Priest Valery Zakharov: How can we love God if we don’t love even ourselves? If we loved ourselves, we would do all the things that we do differently: we would consider the consequences. We often don’t care about the consequences of what happens to us. It is almost as if we are riding a bicycle downhill without brakes. The wind is fresh, of course, but when we encounter an obstacle, we are unable to stop. However, we climb that hill over and over again, for the hundredth or a thousandth time. Still, the experience that we get every time makes us hope to change for the better, to become more careful, attentive, and cautious. Over time, if the Lord allows us to live to an advanced age, we will start to treat things that happen around us with greater circumspection. Or won’t. At least, we would like to.
Sermon Before the Confession in the Boarding Home for Children with Special Needs on December 9, 2016
Of course, we are far from being humble, from being in the relationship with God, but we know that He loves us — He has made it clear more than once. Our task is to respond to his love. This is the original condition of human beings.
Repentance means getting rid of the dirt that covers our hearts and blocks us from seeing God and changing our lives. At the same time, we should live for the sake of our neighbours because the Lord said that they are a test for our love.
Sermon Before the Confession in the Boarding Home for Children with Special Needs on December 16, 2016
Some people say that we Orthodox want to humiliate and restrict ourselves due to our faith. On the contrary, we attempt to exalt ourselves to be like Christ, to be holy.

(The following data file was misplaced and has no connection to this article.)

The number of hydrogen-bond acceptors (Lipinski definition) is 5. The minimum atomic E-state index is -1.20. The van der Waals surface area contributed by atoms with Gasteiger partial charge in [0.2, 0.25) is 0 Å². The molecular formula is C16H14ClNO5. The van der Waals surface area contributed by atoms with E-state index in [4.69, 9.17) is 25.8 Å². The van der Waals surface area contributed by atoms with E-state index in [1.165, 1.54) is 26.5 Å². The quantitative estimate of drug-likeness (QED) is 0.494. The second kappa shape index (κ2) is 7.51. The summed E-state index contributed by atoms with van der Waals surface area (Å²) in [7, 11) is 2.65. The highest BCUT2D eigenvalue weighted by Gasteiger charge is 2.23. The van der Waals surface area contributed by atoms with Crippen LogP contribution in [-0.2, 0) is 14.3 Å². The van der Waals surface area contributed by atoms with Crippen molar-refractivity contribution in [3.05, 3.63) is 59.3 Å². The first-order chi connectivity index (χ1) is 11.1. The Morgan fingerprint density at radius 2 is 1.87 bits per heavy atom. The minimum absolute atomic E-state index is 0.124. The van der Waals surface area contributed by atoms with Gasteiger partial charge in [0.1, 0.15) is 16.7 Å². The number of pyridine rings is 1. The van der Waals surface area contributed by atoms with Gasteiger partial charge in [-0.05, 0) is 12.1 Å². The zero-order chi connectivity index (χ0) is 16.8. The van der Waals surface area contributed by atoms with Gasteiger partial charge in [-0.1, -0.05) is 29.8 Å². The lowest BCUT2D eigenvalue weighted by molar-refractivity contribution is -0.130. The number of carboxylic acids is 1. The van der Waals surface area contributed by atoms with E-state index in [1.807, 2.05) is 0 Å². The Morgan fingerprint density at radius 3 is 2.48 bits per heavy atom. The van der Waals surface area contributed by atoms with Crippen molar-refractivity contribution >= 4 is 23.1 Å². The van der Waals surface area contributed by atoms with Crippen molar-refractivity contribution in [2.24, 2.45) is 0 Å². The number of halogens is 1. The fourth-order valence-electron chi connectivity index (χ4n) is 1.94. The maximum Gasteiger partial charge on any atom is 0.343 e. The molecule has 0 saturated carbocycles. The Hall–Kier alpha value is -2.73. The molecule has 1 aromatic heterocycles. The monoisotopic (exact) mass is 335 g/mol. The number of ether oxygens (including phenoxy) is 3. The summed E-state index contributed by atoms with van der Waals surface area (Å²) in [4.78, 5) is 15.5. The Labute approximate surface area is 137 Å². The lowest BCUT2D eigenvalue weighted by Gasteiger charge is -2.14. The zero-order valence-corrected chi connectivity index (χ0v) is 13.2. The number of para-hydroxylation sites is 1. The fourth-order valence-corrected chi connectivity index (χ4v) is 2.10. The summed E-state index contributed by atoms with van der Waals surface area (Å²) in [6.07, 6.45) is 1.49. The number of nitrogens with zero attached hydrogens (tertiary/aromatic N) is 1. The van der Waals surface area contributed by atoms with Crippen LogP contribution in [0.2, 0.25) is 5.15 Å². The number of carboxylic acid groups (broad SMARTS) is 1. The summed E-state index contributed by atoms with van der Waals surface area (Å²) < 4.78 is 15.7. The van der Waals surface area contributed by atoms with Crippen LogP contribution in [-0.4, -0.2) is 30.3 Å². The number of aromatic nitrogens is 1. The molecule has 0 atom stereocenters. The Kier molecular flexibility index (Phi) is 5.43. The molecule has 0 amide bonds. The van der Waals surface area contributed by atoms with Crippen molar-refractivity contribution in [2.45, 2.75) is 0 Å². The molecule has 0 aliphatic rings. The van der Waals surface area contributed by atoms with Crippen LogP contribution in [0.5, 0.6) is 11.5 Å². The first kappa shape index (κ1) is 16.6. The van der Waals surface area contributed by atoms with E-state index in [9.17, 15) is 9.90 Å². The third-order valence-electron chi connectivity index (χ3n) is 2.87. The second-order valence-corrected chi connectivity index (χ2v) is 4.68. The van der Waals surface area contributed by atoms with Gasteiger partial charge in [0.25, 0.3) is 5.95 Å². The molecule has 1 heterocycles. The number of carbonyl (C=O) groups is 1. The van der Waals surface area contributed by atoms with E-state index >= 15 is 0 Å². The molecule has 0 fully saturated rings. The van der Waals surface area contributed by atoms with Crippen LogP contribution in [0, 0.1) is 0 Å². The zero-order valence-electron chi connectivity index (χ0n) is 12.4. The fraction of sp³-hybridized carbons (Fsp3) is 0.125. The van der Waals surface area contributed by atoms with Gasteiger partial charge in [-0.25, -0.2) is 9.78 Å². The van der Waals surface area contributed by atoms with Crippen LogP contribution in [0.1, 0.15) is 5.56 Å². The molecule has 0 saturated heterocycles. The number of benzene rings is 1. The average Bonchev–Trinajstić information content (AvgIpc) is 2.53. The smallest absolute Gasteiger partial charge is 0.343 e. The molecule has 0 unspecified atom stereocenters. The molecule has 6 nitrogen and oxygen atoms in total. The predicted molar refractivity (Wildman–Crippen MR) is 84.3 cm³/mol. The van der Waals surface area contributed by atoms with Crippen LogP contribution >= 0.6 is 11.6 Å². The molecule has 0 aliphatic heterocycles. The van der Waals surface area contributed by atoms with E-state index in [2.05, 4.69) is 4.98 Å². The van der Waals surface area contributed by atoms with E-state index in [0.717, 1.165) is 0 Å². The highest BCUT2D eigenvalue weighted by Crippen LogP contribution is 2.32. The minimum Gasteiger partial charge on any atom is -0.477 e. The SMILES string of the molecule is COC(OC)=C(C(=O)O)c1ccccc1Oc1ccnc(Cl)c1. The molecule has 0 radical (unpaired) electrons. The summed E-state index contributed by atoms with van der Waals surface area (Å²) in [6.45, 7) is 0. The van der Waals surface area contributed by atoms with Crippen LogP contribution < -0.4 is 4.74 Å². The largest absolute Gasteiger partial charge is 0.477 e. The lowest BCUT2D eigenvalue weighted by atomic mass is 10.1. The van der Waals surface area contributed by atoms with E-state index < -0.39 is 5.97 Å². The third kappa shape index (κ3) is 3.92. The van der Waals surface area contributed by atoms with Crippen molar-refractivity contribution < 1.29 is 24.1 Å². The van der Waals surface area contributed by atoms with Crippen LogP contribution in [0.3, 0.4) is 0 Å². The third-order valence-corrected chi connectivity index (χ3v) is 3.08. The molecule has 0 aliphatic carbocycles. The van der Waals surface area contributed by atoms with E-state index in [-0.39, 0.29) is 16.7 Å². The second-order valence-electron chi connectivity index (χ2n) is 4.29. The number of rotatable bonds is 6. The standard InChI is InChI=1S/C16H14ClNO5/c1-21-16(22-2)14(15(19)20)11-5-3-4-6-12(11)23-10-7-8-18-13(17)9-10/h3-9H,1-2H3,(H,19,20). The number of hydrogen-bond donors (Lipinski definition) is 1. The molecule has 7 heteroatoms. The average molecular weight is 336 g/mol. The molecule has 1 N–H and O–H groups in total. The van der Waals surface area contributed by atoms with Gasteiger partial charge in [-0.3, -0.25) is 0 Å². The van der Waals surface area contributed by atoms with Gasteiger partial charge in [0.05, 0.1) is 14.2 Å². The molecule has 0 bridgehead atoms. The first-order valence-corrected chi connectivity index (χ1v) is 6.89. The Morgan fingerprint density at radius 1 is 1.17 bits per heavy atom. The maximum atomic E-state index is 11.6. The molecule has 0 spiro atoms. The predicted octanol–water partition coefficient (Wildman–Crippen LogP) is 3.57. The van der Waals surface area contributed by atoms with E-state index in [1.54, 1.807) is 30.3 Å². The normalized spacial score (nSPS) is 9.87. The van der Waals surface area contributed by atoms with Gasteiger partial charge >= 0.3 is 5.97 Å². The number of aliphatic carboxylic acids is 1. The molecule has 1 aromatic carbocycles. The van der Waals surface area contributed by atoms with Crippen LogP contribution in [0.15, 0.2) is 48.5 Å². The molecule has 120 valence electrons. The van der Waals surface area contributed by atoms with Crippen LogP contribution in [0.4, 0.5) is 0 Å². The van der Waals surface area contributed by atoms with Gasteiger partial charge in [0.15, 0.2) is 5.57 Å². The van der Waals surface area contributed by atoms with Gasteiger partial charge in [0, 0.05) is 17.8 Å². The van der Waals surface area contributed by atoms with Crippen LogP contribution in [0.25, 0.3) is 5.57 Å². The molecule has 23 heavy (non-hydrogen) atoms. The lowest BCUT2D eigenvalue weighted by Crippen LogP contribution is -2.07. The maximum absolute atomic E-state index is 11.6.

When we see our sins — that’s God’s gift: we confess them, and the Lord cleanses us. Those who can’t see their sins abide in darkness and are satisfied with it.
Sermon Before the Confession in the Boarding Home for Children with Special Needs on December 23, 2016
Archpriest Sergius Khrapitsky: The Holy Fathers tell us: Wine… maketh glad the heart of man. Sure, each person has their own understanding of what it means to be glad. Some people think it means debauchery, while others consider being glad as being free from depression when they stop being idle and start acting, helping their neighbours, their wives and children. One needs an impulse to do so. This small droplet, this Holy Communion, that we have received today gives us that impulse. It contains the meaning of our current and future life, i.e. Jesus Christ.
Sermon After the Divine Liturgy on May 18, 2017
Archpriest Demetrius Basalygo: Each time we participate in the Sacrament of Sacraments, the Eucharist, the Divine Liturgy, we become the Body of Christ. We are in anticipation of the glory to come. We are already in that glory, we already enjoy this divine life, we are already sitting to the right side of God the Father, we are already exalted to the Heaven with Christ. This is what happens in the Church. This is what the Church is all about.
Sermon After the Divine Liturgy on May 26, 2017
Priest George Glinsky: God’s Kingdom is not something we are still waiting for: it is already revealed in the Church, which is nothing other than the statement of the crucial fact that God has defeated death. This is God’s victory over the sin and a new road for the entire human race.
Sermon After the Divine Liturgy on December 22, 2016
Priest Alexander Pashkovsky: We should be careful with food. We should not buy excess food, if possible. Instead, we should help someone because there are those who are poor and needy.
Sermon After the Divine Liturgy on May 17, 2017
Priest Artemius Tonoyan: You can’t lie a little, sin a little, love a little. You either love or you don’t. You either lie or you don’t.
Sermon After the Divine Liturgy on May 21, 2017
In the context of the debate on Christianity and modernity, the spiritual father of Saint Elisabeth Convent Archpriest Andrey Lemeshonok shares his views on the challenges of becoming and remaining a Christian in today's world.